Categories
Apple iOS macOS

Apple to Require Two Factor Authentication for Developers

Two Factor authentication on a Mac and verification on an iPhone

Today Apple sent out an email to developers about the security of their accounts. The emails states:

In an effort to keep your account more secure, two-factor authentication will be required to sign in to your Apple Developer account and Certificates, Identifiers & Profiles starting February 27, 2019. This extra layer of security for your Apple ID helps ensure that you’re the only person who can access your account. If you haven’t already enabled two-factor authentication for your Apple ID, please learn more and update your security settings. If you have any questions, contact us. Best regards, Apple Developer Relations

There are a few possible reasons for this. The first is, as the email states, to help secure developer accounts. By enabling the two-factor authentication, particularly for Certificates, Identifiers, and Profiles cannot be added by unauthorized users.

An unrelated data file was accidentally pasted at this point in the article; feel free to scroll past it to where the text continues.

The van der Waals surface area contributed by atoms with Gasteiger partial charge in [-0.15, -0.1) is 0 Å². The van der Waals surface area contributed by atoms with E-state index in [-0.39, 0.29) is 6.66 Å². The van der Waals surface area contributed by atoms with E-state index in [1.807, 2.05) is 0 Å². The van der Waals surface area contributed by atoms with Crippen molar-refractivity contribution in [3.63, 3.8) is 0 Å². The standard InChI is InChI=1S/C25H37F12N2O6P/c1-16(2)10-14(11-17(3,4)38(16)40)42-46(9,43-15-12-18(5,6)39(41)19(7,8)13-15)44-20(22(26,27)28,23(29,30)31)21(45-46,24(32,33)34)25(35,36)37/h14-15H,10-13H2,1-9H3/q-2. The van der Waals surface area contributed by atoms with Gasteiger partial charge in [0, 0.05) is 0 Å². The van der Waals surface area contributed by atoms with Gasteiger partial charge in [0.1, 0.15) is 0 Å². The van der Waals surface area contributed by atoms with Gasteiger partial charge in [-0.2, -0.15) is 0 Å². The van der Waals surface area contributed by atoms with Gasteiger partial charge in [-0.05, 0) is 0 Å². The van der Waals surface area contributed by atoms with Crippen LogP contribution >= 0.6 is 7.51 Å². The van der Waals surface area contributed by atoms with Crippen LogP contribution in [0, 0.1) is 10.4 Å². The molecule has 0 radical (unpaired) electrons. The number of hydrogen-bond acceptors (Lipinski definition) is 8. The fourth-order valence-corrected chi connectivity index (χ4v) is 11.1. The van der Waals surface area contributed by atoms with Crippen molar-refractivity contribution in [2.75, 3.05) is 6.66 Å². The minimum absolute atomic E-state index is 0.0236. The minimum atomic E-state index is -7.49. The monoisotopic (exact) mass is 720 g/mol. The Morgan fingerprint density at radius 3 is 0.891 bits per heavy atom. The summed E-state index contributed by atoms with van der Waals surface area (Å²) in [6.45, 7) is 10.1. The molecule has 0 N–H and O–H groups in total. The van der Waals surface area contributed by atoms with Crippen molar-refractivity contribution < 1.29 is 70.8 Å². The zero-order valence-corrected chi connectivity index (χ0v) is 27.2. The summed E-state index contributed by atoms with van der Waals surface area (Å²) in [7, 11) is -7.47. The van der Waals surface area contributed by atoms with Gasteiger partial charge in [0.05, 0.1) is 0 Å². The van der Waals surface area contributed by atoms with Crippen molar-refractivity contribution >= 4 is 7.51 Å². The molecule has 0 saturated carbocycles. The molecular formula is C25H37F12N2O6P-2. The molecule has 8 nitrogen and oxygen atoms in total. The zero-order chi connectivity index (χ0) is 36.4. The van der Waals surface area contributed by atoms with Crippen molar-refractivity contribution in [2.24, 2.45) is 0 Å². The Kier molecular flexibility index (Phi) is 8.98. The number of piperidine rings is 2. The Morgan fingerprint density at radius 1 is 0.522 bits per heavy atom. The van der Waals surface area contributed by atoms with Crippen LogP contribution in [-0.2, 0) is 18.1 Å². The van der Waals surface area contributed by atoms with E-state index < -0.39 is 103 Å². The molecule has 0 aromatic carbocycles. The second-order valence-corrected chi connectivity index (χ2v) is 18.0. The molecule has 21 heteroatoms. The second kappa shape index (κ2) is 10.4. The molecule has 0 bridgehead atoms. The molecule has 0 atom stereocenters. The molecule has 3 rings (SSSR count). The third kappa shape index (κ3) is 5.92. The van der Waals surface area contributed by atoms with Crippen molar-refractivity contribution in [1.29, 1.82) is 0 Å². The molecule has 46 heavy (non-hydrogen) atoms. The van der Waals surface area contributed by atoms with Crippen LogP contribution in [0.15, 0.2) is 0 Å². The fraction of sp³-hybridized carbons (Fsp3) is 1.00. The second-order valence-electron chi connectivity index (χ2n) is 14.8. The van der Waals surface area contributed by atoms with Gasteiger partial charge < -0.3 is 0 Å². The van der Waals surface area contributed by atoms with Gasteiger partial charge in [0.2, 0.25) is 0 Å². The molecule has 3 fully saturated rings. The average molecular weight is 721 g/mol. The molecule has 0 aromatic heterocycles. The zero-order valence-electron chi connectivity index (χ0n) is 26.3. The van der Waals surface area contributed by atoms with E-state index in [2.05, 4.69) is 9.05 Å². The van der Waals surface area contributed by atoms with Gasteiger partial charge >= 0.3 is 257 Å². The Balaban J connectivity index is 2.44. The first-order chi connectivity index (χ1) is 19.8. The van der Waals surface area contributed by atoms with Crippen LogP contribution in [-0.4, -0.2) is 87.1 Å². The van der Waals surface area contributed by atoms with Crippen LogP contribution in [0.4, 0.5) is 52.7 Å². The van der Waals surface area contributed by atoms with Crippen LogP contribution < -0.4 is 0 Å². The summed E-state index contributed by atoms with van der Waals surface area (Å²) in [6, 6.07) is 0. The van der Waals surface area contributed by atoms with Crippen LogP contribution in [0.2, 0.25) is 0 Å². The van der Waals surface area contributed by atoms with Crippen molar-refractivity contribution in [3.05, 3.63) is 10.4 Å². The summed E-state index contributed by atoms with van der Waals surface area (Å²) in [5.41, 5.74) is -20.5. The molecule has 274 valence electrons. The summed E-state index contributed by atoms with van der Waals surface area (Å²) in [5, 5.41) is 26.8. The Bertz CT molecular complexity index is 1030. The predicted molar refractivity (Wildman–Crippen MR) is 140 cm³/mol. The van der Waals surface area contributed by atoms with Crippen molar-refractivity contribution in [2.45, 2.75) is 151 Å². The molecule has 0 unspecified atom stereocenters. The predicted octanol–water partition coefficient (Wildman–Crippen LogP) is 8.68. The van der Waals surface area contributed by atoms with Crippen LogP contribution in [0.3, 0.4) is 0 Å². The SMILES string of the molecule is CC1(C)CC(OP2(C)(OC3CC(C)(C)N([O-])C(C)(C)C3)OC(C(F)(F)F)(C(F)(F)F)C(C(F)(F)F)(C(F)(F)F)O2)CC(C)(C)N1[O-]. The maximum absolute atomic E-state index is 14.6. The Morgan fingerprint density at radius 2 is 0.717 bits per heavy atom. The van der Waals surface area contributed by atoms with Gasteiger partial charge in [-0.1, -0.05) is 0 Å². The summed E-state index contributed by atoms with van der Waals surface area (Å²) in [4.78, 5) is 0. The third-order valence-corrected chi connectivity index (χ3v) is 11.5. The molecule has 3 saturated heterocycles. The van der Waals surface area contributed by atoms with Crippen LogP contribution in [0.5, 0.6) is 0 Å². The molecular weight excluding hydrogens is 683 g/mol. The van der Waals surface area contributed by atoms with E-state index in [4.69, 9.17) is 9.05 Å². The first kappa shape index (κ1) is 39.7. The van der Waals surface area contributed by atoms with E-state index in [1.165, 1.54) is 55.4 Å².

This will have some downsides though. By requiring two-factor authentication, only ten devices will be able to receive the two factor authentication codes. For most individual users, this will not be a problem. Five of these trusted devices can be Macs and five of these can be iOS devices.

I contacted Apple Support to verify the number, and it is indeed ten trusted devices that can be associated with an Apple ID.

For larger development groups who may need to allow more than one user to login to the Certificates, you will likely need add a user who has access to the Developer Resources.

If you have not already enabled two-factor authentication on your Apple Developer account, you will want to review the two-factor authentication support page to be sure that you have a way to recover your account, if needed.

Categories
Apple Technology

Apple’s Group FaceTime Bug

Over the last weekend a report of a serious privacy bug was found in Apple’s Group FaceTime service. The bug would allow someone to enable the microphone and camera on someone’s device.

The Issue

You can read the 9to5mac article for the steps on how this bug was activated. The short version is that if the person you are calling declined the call with the sleep/wake button, and you added your own phone onto the call again, you would be able to hear the original caller’s microphone and see their camera.